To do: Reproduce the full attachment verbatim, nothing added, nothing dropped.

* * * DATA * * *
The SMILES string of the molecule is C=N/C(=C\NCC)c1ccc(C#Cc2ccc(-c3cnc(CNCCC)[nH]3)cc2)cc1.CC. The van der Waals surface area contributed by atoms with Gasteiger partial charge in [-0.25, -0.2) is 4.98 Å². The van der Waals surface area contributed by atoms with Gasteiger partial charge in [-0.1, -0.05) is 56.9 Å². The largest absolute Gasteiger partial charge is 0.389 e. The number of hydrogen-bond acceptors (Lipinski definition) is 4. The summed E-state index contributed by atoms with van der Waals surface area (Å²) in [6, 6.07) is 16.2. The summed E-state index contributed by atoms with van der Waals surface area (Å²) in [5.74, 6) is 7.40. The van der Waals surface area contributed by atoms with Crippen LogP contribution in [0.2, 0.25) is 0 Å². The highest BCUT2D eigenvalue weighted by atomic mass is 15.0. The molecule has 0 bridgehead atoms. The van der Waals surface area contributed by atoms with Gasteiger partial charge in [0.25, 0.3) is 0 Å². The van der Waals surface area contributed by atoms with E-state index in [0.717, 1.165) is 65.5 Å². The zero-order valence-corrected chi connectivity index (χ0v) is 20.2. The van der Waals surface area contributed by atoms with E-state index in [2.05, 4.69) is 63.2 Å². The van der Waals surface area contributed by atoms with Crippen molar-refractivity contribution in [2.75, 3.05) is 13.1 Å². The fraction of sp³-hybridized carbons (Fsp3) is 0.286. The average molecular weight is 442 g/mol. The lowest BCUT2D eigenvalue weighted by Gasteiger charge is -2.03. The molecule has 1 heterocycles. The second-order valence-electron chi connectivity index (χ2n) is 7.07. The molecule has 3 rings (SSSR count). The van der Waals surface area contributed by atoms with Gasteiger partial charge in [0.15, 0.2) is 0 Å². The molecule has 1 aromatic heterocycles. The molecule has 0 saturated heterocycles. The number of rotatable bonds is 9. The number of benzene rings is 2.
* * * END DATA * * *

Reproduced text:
The SMILES string of the molecule is C=N/C(=C\NCC)c1ccc(C#Cc2ccc(-c3cnc(CNCCC)[nH]3)cc2)cc1.CC. The van der Waals surface area contributed by atoms with Gasteiger partial charge in [-0.25, -0.2) is 4.98 Å². The van der Waals surface area contributed by atoms with Gasteiger partial charge in [-0.1, -0.05) is 56.9 Å². The largest absolute Gasteiger partial charge is 0.389 e. The number of hydrogen-bond acceptors (Lipinski definition) is 4. The summed E-state index contributed by atoms with van der Waals surface area (Å²) in [6, 6.07) is 16.2. The summed E-state index contributed by atoms with van der Waals surface area (Å²) in [5.74, 6) is 7.40. The van der Waals surface area contributed by atoms with Crippen LogP contribution in [0.2, 0.25) is 0 Å². The highest BCUT2D eigenvalue weighted by atomic mass is 15.0. The molecule has 0 bridgehead atoms. The van der Waals surface area contributed by atoms with Gasteiger partial charge in [0.25, 0.3) is 0 Å². The van der Waals surface area contributed by atoms with E-state index in [0.717, 1.165) is 65.5 Å². The zero-order valence-corrected chi connectivity index (χ0v) is 20.2. The van der Waals surface area contributed by atoms with E-state index in [2.05, 4.69) is 63.2 Å². The van der Waals surface area contributed by atoms with Crippen molar-refractivity contribution in [2.75, 3.05) is 13.1 Å². The fraction of sp³-hybridized carbons (Fsp3) is 0.286. The average molecular weight is 442 g/mol. The lowest BCUT2D eigenvalue weighted by Gasteiger charge is -2.03. The molecule has 1 heterocycles. The second-order valence-electron chi connectivity index (χ2n) is 7.07. The molecule has 3 rings (SSSR count). The van der Waals surface area contributed by atoms with Gasteiger partial charge in [0.15, 0.2) is 0 Å². The molecule has 1 aromatic heterocycles. The molecule has 0 saturated heterocycles. The number of rotatable bonds is 9. The number of benzene rings is 2.